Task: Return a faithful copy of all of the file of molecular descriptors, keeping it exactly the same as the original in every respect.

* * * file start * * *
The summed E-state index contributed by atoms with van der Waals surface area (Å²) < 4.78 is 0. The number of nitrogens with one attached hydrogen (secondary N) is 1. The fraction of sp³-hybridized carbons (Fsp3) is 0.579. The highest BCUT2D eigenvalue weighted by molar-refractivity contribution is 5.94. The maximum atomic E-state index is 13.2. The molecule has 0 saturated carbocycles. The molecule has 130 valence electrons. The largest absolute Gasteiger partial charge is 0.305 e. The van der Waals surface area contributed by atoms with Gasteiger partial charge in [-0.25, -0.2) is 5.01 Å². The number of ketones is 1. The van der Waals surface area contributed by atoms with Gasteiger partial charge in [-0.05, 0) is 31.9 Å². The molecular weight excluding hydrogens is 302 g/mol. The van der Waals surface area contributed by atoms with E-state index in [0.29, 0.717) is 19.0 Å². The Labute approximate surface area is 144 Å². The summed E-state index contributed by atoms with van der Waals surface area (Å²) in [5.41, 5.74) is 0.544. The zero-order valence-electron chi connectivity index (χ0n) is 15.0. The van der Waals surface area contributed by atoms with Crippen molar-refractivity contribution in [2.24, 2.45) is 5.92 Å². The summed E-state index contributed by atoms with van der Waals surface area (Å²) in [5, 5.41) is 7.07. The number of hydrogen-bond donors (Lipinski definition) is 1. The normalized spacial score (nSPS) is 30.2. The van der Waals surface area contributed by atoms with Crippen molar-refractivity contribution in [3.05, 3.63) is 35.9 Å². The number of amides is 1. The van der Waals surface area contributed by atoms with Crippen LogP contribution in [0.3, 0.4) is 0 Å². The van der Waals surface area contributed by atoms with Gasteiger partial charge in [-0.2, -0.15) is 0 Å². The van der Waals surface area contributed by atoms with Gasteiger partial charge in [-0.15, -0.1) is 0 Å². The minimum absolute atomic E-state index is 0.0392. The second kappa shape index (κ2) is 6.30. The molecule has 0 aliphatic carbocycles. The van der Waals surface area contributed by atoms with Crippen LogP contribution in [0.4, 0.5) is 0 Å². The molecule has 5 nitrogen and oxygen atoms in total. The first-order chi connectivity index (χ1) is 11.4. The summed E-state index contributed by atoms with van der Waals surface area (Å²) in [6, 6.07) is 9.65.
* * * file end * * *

The summed E-state index contributed by atoms with van der Waals surface area (Å²) < 4.78 is 0. The number of nitrogens with one attached hydrogen (secondary N) is 1. The fraction of sp³-hybridized carbons (Fsp3) is 0.579. The highest BCUT2D eigenvalue weighted by molar-refractivity contribution is 5.94. The maximum atomic E-state index is 13.2. The molecule has 0 saturated carbocycles. The molecule has 130 valence electrons. The largest absolute Gasteiger partial charge is 0.305 e. The van der Waals surface area contributed by atoms with Gasteiger partial charge in [-0.25, -0.2) is 5.01 Å². The number of ketones is 1. The van der Waals surface area contributed by atoms with Gasteiger partial charge in [-0.05, 0) is 31.9 Å². The molecular weight excluding hydrogens is 302 g/mol. The van der Waals surface area contributed by atoms with E-state index in [0.29, 0.717) is 19.0 Å². The Labute approximate surface area is 144 Å². The summed E-state index contributed by atoms with van der Waals surface area (Å²) in [5.41, 5.74) is 0.544. The zero-order valence-electron chi connectivity index (χ0n) is 15.0. The van der Waals surface area contributed by atoms with Crippen molar-refractivity contribution in [2.24, 2.45) is 5.92 Å². The summed E-state index contributed by atoms with van der Waals surface area (Å²) in [5, 5.41) is 7.07. The number of hydrogen-bond donors (Lipinski definition) is 1. The normalized spacial score (nSPS) is 30.2. The van der Waals surface area contributed by atoms with Crippen molar-refractivity contribution in [3.05, 3.63) is 35.9 Å². The number of amides is 1. The van der Waals surface area contributed by atoms with Crippen LogP contribution in [0.3, 0.4) is 0 Å². The van der Waals surface area contributed by atoms with Gasteiger partial charge in [-0.2, -0.15) is 0 Å². The van der Waals surface area contributed by atoms with Gasteiger partial charge in [-0.15, -0.1) is 0 Å². The minimum absolute atomic E-state index is 0.0392. The second kappa shape index (κ2) is 6.30. The molecule has 0 aliphatic carbocycles. The van der Waals surface area contributed by atoms with Crippen LogP contribution in [0.4, 0.5) is 0 Å². The molecule has 5 nitrogen and oxygen atoms in total. The first-order chi connectivity index (χ1) is 11.4. The summed E-state index contributed by atoms with van der Waals surface area (Å²) in [6, 6.07) is 9.65.